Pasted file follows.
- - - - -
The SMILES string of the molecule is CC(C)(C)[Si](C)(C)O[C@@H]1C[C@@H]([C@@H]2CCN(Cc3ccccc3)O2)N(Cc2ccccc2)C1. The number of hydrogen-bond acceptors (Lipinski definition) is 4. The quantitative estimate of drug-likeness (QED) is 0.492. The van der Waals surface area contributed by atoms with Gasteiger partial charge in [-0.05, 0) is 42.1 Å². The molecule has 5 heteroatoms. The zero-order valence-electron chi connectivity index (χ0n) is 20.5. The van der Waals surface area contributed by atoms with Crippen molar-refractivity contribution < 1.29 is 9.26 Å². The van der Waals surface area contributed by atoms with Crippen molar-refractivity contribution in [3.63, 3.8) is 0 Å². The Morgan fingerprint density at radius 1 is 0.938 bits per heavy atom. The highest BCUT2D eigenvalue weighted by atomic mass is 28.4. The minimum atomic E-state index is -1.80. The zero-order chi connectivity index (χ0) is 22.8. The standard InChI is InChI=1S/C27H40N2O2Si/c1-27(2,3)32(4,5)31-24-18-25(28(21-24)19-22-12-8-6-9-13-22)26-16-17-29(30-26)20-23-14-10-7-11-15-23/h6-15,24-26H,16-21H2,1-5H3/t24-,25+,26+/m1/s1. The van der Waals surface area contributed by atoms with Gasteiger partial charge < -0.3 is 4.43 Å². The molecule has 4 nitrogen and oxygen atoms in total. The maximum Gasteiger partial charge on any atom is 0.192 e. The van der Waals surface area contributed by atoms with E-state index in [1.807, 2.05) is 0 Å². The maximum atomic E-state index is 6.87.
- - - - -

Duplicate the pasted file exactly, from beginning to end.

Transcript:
The SMILES string of the molecule is CC(C)(C)[Si](C)(C)O[C@@H]1C[C@@H]([C@@H]2CCN(Cc3ccccc3)O2)N(Cc2ccccc2)C1. The number of hydrogen-bond acceptors (Lipinski definition) is 4. The quantitative estimate of drug-likeness (QED) is 0.492. The van der Waals surface area contributed by atoms with Gasteiger partial charge in [-0.05, 0) is 42.1 Å². The molecule has 5 heteroatoms. The zero-order valence-electron chi connectivity index (χ0n) is 20.5. The van der Waals surface area contributed by atoms with Crippen molar-refractivity contribution < 1.29 is 9.26 Å². The van der Waals surface area contributed by atoms with Crippen molar-refractivity contribution in [3.63, 3.8) is 0 Å². The Morgan fingerprint density at radius 1 is 0.938 bits per heavy atom. The highest BCUT2D eigenvalue weighted by atomic mass is 28.4. The minimum atomic E-state index is -1.80. The zero-order chi connectivity index (χ0) is 22.8. The standard InChI is InChI=1S/C27H40N2O2Si/c1-27(2,3)32(4,5)31-24-18-25(28(21-24)19-22-12-8-6-9-13-22)26-16-17-29(30-26)20-23-14-10-7-11-15-23/h6-15,24-26H,16-21H2,1-5H3/t24-,25+,26+/m1/s1. The van der Waals surface area contributed by atoms with Gasteiger partial charge < -0.3 is 4.43 Å². The molecule has 4 nitrogen and oxygen atoms in total. The maximum Gasteiger partial charge on any atom is 0.192 e. The van der Waals surface area contributed by atoms with E-state index in [1.807, 2.05) is 0 Å². The maximum atomic E-state index is 6.87.